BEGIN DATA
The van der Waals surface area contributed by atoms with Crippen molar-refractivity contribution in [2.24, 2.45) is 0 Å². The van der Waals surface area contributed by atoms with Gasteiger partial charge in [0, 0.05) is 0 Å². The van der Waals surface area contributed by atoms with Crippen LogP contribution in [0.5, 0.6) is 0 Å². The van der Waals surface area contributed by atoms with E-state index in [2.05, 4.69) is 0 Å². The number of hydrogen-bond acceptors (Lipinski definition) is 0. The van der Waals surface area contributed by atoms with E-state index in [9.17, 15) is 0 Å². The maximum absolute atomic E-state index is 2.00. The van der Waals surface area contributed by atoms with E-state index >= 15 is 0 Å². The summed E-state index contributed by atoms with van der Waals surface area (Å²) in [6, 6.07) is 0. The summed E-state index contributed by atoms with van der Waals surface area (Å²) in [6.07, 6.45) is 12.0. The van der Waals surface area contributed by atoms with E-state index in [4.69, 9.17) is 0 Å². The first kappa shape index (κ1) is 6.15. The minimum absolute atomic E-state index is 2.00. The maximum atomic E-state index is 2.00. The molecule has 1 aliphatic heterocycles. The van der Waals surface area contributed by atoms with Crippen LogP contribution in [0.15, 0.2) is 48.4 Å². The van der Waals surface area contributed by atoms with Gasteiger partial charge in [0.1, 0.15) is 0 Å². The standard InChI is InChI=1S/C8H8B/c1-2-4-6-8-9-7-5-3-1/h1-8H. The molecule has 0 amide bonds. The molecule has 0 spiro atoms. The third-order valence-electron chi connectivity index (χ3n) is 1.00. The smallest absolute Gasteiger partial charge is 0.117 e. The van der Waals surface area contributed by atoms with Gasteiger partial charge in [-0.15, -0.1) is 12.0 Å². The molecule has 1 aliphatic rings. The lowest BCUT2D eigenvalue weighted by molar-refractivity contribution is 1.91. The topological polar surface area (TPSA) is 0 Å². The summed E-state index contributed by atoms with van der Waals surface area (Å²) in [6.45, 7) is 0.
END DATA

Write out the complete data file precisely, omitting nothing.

The van der Waals surface area contributed by atoms with Crippen molar-refractivity contribution in [2.24, 2.45) is 0 Å². The van der Waals surface area contributed by atoms with Gasteiger partial charge in [0, 0.05) is 0 Å². The van der Waals surface area contributed by atoms with Crippen LogP contribution in [0.5, 0.6) is 0 Å². The van der Waals surface area contributed by atoms with E-state index in [2.05, 4.69) is 0 Å². The number of hydrogen-bond acceptors (Lipinski definition) is 0. The van der Waals surface area contributed by atoms with E-state index in [9.17, 15) is 0 Å². The maximum absolute atomic E-state index is 2.00. The van der Waals surface area contributed by atoms with E-state index >= 15 is 0 Å². The summed E-state index contributed by atoms with van der Waals surface area (Å²) in [6, 6.07) is 0. The summed E-state index contributed by atoms with van der Waals surface area (Å²) in [6.07, 6.45) is 12.0. The van der Waals surface area contributed by atoms with E-state index in [4.69, 9.17) is 0 Å². The first kappa shape index (κ1) is 6.15. The minimum absolute atomic E-state index is 2.00. The maximum atomic E-state index is 2.00. The molecule has 1 aliphatic heterocycles. The van der Waals surface area contributed by atoms with Crippen LogP contribution in [0.15, 0.2) is 48.4 Å². The van der Waals surface area contributed by atoms with Gasteiger partial charge in [0.1, 0.15) is 0 Å². The standard InChI is InChI=1S/C8H8B/c1-2-4-6-8-9-7-5-3-1/h1-8H. The molecule has 0 amide bonds. The molecule has 0 spiro atoms. The third-order valence-electron chi connectivity index (χ3n) is 1.00. The smallest absolute Gasteiger partial charge is 0.117 e. The van der Waals surface area contributed by atoms with Gasteiger partial charge in [-0.15, -0.1) is 12.0 Å². The molecule has 1 aliphatic rings. The lowest BCUT2D eigenvalue weighted by molar-refractivity contribution is 1.91. The topological polar surface area (TPSA) is 0 Å². The summed E-state index contributed by atoms with van der Waals surface area (Å²) in [6.45, 7) is 0.